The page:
Characters move in and out of the film without regard. It seems for a while that the King’s hated mistress Madame DuBarry (Asia Argento) is going to be a foil for Marie. But she’s just sent away when the King dies. Rose Byrne appears as a playful and very carnal friend to Marie, but they have no real scenes together and we are meant to take their friendship at face value. Opportunities to give Steve Coogan more to do than to provide exposition are squandered and this is a shame since he is very charismatic in the role of her only Austrian aid, Ambassador Mercy. Both Danny Huston as Marie’s older brother Joseph of Austria and Judy Davis as the Countess de Noailles easily steal their respective scenes. They are excellent and seem to be very aware of the sly stylization required to convey the sense of period as well as the film’s glossy surface. They are also just tossed in among the scenery. You could add Marianne Faithfull and Aurore Clement to this list as well since their characters are just empty shadows.
Technically, the film is flawless. Much of the film is shot on location in Versailles and the pastel world that is created onscreen is a marvel of costume and set design. Coppola, along with cinematographer Lance Accord, does a marvelous job capturing the visual world. She seems to be particularly fascinated by the effect of sunlight at different times of day which give many scenes in Antoinette a real poetic atmosphere. The warm orange rays cutting through the skeletal trees low on the horizon during the last scene in the carriage create a mood of resignation and death. A cold sense of calm.
It’s clear that Coppola wanted to focus on the smaller, more personal story of Marie’s life in a gilded cage. That being so, the film should’ve focused even more tightly on a shorter span of time to allow that idea the room it needs. As it is, we get some nice clothes, beautiful images and charming performances. All hanging on for dear life in a movie with no story.
Marie Antoinette is presented on DVD in Widescreen Anamorphic 1.85:1. The transfer is beautiful complementing the fine work by Milena Canonero designing the pastel costumes and the fragile light captured by cinematographer Lance Accord. Fittingly there are two sets of audio tracks and subtitles, one in English, the other French.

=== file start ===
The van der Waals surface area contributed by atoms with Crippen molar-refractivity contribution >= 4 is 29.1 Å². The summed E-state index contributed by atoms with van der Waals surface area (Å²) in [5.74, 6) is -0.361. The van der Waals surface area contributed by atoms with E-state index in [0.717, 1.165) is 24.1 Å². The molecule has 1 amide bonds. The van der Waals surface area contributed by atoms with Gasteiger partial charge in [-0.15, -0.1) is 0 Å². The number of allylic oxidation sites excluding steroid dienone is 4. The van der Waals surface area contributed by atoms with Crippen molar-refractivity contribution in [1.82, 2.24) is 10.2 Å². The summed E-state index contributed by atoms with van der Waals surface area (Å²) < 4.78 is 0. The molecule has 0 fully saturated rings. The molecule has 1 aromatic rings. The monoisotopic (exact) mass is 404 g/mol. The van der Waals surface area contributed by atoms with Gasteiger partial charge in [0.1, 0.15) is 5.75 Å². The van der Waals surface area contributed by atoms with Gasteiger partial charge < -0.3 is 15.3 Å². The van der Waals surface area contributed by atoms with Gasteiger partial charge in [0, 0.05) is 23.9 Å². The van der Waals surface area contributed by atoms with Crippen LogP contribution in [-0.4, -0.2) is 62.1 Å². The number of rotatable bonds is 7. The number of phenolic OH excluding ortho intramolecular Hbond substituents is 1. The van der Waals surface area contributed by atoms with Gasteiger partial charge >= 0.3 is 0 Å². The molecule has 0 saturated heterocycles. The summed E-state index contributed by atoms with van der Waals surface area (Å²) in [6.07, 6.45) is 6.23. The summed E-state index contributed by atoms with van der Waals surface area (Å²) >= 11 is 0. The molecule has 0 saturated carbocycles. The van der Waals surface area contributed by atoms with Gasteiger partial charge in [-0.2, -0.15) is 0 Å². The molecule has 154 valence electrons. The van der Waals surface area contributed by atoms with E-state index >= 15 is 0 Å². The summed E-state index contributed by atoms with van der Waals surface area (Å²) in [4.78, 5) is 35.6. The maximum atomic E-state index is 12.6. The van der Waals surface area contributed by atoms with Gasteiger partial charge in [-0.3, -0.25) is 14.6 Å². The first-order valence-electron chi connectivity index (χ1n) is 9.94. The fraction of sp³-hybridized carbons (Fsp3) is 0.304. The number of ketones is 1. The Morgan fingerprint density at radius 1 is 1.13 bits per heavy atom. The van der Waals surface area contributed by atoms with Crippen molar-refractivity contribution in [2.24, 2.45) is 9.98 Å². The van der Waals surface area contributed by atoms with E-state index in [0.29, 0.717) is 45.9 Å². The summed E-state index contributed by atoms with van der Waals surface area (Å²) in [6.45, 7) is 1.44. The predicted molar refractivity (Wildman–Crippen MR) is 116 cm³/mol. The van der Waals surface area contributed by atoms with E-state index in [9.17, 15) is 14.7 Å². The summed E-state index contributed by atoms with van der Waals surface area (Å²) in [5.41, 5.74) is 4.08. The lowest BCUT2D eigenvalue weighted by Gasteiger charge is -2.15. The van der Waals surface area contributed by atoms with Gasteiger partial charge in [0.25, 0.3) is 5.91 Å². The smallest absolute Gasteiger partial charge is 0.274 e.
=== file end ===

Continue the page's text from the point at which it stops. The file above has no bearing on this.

The primary supplement is the brief behind the scenes documentary, The Making of Marie Antoinette. This is a very standard EPK feature presenting the usual self congratulatory interviews with the cast and crew. Nothing special at all except for the very unique black outfit worn by Sofia Coppola which resembles the halloween skeleton costumes in The Karate Kid. She’s known for designing her own clothes and accessories so if this was one of them, hats off to her.
Besides the theatrical and teaser trailer, there are trailers for several other Sony Pictures, the most notable being Spider-Man 3. The final supplement is a momentarily amusing parody of the MTV show Cribs featuring Jason Schwartzman in his more familiar sly persona calling himself “Louis XVersusI” and showing us around his swanky Royal pad. This extra is really just a fun way to show us around the museum that Versailles is today. If you want to waste a few minutes, here is your chance.
All in all, the DVD release is about as thin as the movie itself. Sofia Coppola has so many elements that are interesting; it’s unfortunate that the movie does not exploit them to the fullest. In the end we get a handful of moments, some nice performances, and great visuals. If only the movie could’ve shown us what was under that pastel surface.